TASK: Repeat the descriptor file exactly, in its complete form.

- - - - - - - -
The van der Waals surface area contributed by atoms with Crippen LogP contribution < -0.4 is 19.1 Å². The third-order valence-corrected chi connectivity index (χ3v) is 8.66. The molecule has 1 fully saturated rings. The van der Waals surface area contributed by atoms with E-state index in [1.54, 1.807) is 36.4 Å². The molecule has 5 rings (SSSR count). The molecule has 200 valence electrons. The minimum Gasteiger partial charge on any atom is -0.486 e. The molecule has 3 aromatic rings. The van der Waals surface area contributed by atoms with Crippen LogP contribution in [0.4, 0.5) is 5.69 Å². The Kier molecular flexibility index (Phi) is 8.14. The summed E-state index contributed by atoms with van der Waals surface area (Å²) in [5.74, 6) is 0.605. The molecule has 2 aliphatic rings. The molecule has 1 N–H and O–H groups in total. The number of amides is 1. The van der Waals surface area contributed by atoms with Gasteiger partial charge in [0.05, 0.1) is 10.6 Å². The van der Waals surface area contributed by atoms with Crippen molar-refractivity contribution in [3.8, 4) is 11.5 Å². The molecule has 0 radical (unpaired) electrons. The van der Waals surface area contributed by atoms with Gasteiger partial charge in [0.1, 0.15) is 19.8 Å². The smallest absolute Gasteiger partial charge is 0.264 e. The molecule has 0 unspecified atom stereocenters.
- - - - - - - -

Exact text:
The van der Waals surface area contributed by atoms with Crippen LogP contribution < -0.4 is 19.1 Å². The third-order valence-corrected chi connectivity index (χ3v) is 8.66. The molecule has 1 fully saturated rings. The van der Waals surface area contributed by atoms with E-state index in [1.54, 1.807) is 36.4 Å². The molecule has 5 rings (SSSR count). The molecule has 200 valence electrons. The minimum Gasteiger partial charge on any atom is -0.486 e. The molecule has 3 aromatic rings. The van der Waals surface area contributed by atoms with Crippen LogP contribution in [0.4, 0.5) is 5.69 Å². The Kier molecular flexibility index (Phi) is 8.14. The summed E-state index contributed by atoms with van der Waals surface area (Å²) in [5.74, 6) is 0.605. The molecule has 2 aliphatic rings. The molecule has 1 N–H and O–H groups in total. The number of amides is 1. The van der Waals surface area contributed by atoms with Gasteiger partial charge in [0.05, 0.1) is 10.6 Å². The van der Waals surface area contributed by atoms with Crippen molar-refractivity contribution in [3.8, 4) is 11.5 Å². The molecule has 0 radical (unpaired) electrons. The van der Waals surface area contributed by atoms with Gasteiger partial charge in [0.1, 0.15) is 19.8 Å². The smallest absolute Gasteiger partial charge is 0.264 e. The molecule has 0 unspecified atom stereocenters.